Evanston’s football team plans to get more physical this season. And if what’s up front is what counts, the Wildkits could qualify for the Illinois High School Association state playoffs for the fifth year in a row.
Head coach Mike Burzawa plans to return to a more traditional two-back offense this fall, starting with Friday’s season debut at Proviso West, after relying on more finesse and a spread formation the last couple of seasons. A running back himself when he played on state championship squads in high school at Driscoll, Burzawa has always known that football games are won or lost in the trenches.
Now he’s got the horses to get back to that style of play, even though only one of the prospective starters in the offensive line — 5-foot 11, 280-pound senior guard Bryan Brannon — is a returning starter.
Another veteran lineman, 240-pound Roger Bowen, has been moved to fullback to add a physical presence in the backfield and to make way for a group of promising underclassmen up front.
“We’ll still be in the spread at times, but we’ve decided to change our style. Our core as a program is running the football, and we want to be more physical and establish a different identity,” Burzawa said. “It all starts up front and if we can run the football better, that will be a key for us.”
The Kits averaged only 89 yards rushing on the ground last year per game, good enough to reach the playoffs with a 5-4 regular season record, but not good enough to advance beyond the first round. With juniors Ferenc Zoltan (6-1, 240) and Jonathan Connerly-Bey (6-2, 260) joining sophomores Morgan Brown (6-0, 250) and Christian Nielsen (6-1, 260) in the starting lineup, the Wildkits will be bigger and better up front.
Both Brown and Nielsen started for an 8-1 ETHS sophomore team as freshmen and Burzawa believes they’re both ready for varsity competition as sophs, unusual as that is in the program.
“The No. 1 thing for any sophomore moving to the varsity is, can they handle it physically? In most cases when we bring a sophomore up, we don’t do it until the fourth or fifth game to make sure they’re ready,” the coach explained. “But both of them have clearly proved that they are in training camp. It’s still going to be a process for them — and they’re going to make mistakes — but it’s exciting to see where they’re at right now.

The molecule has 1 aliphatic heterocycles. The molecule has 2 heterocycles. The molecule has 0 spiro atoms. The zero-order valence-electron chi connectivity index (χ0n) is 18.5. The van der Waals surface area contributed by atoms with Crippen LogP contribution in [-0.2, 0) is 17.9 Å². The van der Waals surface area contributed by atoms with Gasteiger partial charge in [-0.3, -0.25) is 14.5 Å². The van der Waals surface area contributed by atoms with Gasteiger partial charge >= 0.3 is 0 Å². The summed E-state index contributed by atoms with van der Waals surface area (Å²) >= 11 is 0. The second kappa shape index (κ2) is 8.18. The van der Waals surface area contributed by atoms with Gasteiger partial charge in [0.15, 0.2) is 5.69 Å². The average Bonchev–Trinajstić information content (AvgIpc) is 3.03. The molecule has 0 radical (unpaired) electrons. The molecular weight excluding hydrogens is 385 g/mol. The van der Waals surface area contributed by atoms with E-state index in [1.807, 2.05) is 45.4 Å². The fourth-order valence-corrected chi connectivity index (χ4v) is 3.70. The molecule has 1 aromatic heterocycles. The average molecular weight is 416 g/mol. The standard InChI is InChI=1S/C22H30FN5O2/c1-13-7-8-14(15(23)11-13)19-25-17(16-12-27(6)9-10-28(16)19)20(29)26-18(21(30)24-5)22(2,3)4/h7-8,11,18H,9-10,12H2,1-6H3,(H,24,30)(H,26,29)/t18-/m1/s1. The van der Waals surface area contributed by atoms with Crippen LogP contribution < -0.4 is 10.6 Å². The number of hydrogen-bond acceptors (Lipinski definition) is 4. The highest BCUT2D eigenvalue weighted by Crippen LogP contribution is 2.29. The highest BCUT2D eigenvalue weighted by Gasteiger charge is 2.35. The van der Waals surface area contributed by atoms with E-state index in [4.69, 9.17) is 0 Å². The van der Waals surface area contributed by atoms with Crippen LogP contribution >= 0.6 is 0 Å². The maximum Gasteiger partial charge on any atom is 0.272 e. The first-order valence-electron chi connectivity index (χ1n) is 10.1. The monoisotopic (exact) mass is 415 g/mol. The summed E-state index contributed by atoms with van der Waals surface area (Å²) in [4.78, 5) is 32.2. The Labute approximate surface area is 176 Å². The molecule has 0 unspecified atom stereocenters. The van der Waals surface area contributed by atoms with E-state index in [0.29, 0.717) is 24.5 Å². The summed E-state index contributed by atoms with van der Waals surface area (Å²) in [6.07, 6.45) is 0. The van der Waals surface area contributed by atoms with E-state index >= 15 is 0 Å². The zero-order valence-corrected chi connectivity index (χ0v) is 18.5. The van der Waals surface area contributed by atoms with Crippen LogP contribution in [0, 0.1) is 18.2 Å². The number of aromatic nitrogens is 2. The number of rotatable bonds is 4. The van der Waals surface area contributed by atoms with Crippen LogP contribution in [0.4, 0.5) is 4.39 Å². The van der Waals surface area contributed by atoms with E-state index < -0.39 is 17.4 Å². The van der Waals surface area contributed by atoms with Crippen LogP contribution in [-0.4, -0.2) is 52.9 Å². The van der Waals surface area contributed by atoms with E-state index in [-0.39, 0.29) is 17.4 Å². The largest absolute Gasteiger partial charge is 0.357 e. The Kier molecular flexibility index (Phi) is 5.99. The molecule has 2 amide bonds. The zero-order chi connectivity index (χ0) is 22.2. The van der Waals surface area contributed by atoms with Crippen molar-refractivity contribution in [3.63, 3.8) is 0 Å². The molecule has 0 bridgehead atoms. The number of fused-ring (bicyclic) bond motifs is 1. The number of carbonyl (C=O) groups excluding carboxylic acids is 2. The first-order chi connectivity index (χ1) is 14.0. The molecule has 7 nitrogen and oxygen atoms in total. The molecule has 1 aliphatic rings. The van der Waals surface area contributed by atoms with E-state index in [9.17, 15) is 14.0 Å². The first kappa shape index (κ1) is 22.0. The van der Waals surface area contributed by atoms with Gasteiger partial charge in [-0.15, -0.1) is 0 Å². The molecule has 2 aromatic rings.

“Zoltan is a player who’s a throwback type of player and I really love his toughness. We’re trying to develop more mental and physical toughness, the kind of toughness we need to be successful, because last year I felt like we weakened a little as a team at the end of the year.
“With so many young guys, we’ve tried to focus on paying attention to detail and staying in the moment. So far, they’ve done an excellent job. Obviously the junior class was very successful last season, but I think they understand that 20 or 30 years from now, people will only ask them what they did as varsity players. I think they’re excited and ready for the challenge.”
At quarterback, junior Matt Little (6-4, 210) steps in as the successor to his older brother, Chris, who’s now calling signals at South Dakota State. Little beat out classmate Immanuel Woodberry for the starting job after the two shared play-calling duties for the sophs last fall.
Little was sidelined with an injury early in the 2013 season but the younger Kits didn’t skip a beat with Woodberry at the helm. As a team, Evanston averaged 40 points per game and suffered their only loss to Maine South. Woodberry threw 7 touchdown passes in a win at Crete-Monee and threw for 1100 yards before Little returned for spot duty over the last few games. Woodberry, who figures to be an impact player on the defensive side of the ball at linebacker, also averaged 6.8 yards per carry when he ran the ball.
That abundance of playmakers at the same position is something the Wildkits haven’t experienced much over the past two decades. And Little and Woodberry are just two of the varsity rookies who have the talent to get the Kits into the end zone on a more consistent basis.